Is A.I. Art Stealing from Artists?

Last year, a Tennessee-based artist named Kelly McKernan noticed that their name was being used with increasing frequency in A.I.-driven image generation. McKernan makes paintings that often feature nymphlike female figures in an acid-colored style that blends Art Nouveau and science fiction. A list published in August, by a Web site called Metaverse Post, suggested “Kelly McKernan” as a term to feed an A.I. generator in order to create “Lord of the Rings”-style art. Hundreds of other artists were similarly listed according to what their works evoked: anime, modernism, “Star Wars.” On the Discord chat that runs an A.I. generator called Midjourney, McKernan discovered that users had included their name more than twelve thousand times in public prompts. The resulting images—of owls, cyborgs, gothic funeral scenes, and alien motorcycles—were distinctly reminiscent of McKernan’s works. “It just got weird at that point. It was starting to look pretty accurate, a little infringe-y,” they told me. “I can see my hand in this stuff, see how my work was analyzed and mixed up with some others’ to produce these images.”

Last month, McKernan joined a class-action lawsuit with two other artists, Sarah Andersen and Karla Ortiz, filed by the attorneys Matthew Butterick and Joseph Saveri, against Midjourney and two other A.I. imagery generators, Stable Diffusion and DreamUp. (Other tools, such as DALL-E, run on the same principles.) All three models make use of LAION-5B, a nonprofit, publicly available database that indexes more than five billion images from across the Internet, including the work of many artists. The alleged wrongdoing comes down to what Butterick summarized to me as “the three ‘C’s”: The artists had not consented to have their copyrighted artwork included in the LAION database; they were not compensated for their involvement, even as companies including Midjourney charged for the use of their tools; and their influence was not credited when A.I. images were produced using their work. When producing an image, these generators “present something to you as if it’s copyright free,” Butterick told me, adding that every image a generative tool produces “is an infringing, derivative work.”

Copyright claims based on questions of style are often tricky. In visual art, courts have sometimes ruled in favor of the copier rather than the copied. When the artist Richard Prince incorporated photographs by Patrick Cariou into his work, for instance, a 2013 court case found that some of the borrowing was legal under transformative use—Prince had changed the source material enough to escape any claim of infringement. In music, recent judgments tend to be more conservative. Robin Thicke and Pharrell Williams lost a 2013 case against the Marvin Gaye estate, which alleged that their song “Blurred Lines” was too close to Gaye’s “Got to Give It Up.” The intellectual-property lawyer Kate Downing wrote, in a recent essay on Butterick and Saveri’s suit published on her personal Web site, that the A.I. image generators might be closer to the former than the latter: ​​“It may well be argued that the ‘use’ of any one image from the training data is . . . not substantial enough to call the output a derivative work of any one image.” “Mathematically speaking, the work comes from everything,” Downing told me.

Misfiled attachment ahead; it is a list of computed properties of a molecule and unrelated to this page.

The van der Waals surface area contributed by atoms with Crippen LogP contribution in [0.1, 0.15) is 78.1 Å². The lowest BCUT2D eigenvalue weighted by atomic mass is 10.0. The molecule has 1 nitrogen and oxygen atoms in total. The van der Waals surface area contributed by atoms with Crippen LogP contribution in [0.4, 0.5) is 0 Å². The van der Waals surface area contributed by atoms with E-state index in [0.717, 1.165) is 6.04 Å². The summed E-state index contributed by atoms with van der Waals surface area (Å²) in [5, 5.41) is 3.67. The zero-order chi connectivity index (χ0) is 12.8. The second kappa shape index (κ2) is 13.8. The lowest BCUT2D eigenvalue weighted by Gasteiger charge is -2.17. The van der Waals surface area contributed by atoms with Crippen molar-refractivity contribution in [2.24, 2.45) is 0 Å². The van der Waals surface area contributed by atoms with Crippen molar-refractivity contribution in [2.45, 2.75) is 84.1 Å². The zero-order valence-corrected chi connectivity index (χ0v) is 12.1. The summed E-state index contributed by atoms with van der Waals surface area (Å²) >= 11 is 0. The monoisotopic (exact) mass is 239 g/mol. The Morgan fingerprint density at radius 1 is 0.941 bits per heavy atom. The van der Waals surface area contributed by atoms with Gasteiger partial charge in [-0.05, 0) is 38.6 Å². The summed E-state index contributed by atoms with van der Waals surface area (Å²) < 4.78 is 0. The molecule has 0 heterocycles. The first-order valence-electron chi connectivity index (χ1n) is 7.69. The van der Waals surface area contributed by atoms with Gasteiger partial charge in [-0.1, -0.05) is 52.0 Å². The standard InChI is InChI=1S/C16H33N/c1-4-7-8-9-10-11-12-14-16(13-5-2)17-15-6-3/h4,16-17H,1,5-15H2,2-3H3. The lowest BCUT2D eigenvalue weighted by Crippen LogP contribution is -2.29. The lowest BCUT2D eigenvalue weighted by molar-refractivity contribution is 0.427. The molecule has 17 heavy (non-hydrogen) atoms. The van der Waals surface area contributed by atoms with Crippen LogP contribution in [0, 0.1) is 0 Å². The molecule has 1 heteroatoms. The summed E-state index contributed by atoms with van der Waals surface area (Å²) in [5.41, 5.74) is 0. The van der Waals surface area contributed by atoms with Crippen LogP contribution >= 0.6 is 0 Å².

But Butterick and Saveri allege that what A.I. generators do falls short of transformative use. There is no transcending of the source material, just a mechanized “blending together,” Butterick said. “We’re not litigating image by image, we’re litigating the whole technique behind the system.” The litigators are not alone. Last week, Getty Images filed a lawsuit against Stable Diffusion alleging that the generator’s use of Getty stock photography amounts to “brazen infringement . . . on a staggering scale.” Whatever their legal strengths, such claims possess a certain moral weight. A.I. generators could not operate without the labor of humans like McKernan who unwittingly provide source material. As the technology critic and philosopher Jaron Lanier wrote in his 2013 book “Who Owns the Future?,” “Digital information is really just people in disguise.” (A spokesperson from Stability AI, the studio that developed Stable Diffusion, said in a statement that “the allegations in this suit represent a misunderstanding of how generative A.I. technology works and the law surrounding copyright,” but provided no further detail. Neither DeviantArt, which owns DreamUp, nor Midjourney responded to requests for comment.)

Visual artists began reaching out to Butterick after he and Saveri filed a lawsuit, last November, in the related but distinct realm of software copyrights. The target of the earlier suit was Copilot, an A.I.-driven coding assistant developed by GitHub and OpenAI. Copilot is trained on code that is publicly available online. Coders who post their projects on open-source platforms retain the copyright to their work—under certain licenses, anyone who uses the code must credit its creator. Copilot did not. Like the artists whose work feeds Midjourney, human coders suddenly found their specialized labor reproduced infinitely, quickly, and cheaply without attribution. Butterick and Saveri’s legal complaint (against OpenAI, GitHub, and Microsoft, which acquired GitHub in 2018) argued that Copilot’s actions amount to “software piracy on an unprecedented scale.” In January, the defendants filed to have the case dismissed. “We will file oppositions to these motions,” Butterick said.

Butterick told me that, given the proliferation of A.I., “everybody who creates for a living should be in code red.” Writers had their turn to be spooked in January, when BuzzFeed announced that it would use OpenAI’s new large-language model, ChatGPT, to augment its creation of quizzes. McKernan, who draws income from print sales as well as commissioned illustrations, told me they suspect that the amount of work available in their field is already declining as A.I. tools become more accessible online. “There are publishers that are using A.I. instead of hiring cover artists,” McKernan told me. “I can pay my rent with just one cover, and we’re seeing that already disappearing.” They added, “We’re just the canaries in the coal mine.”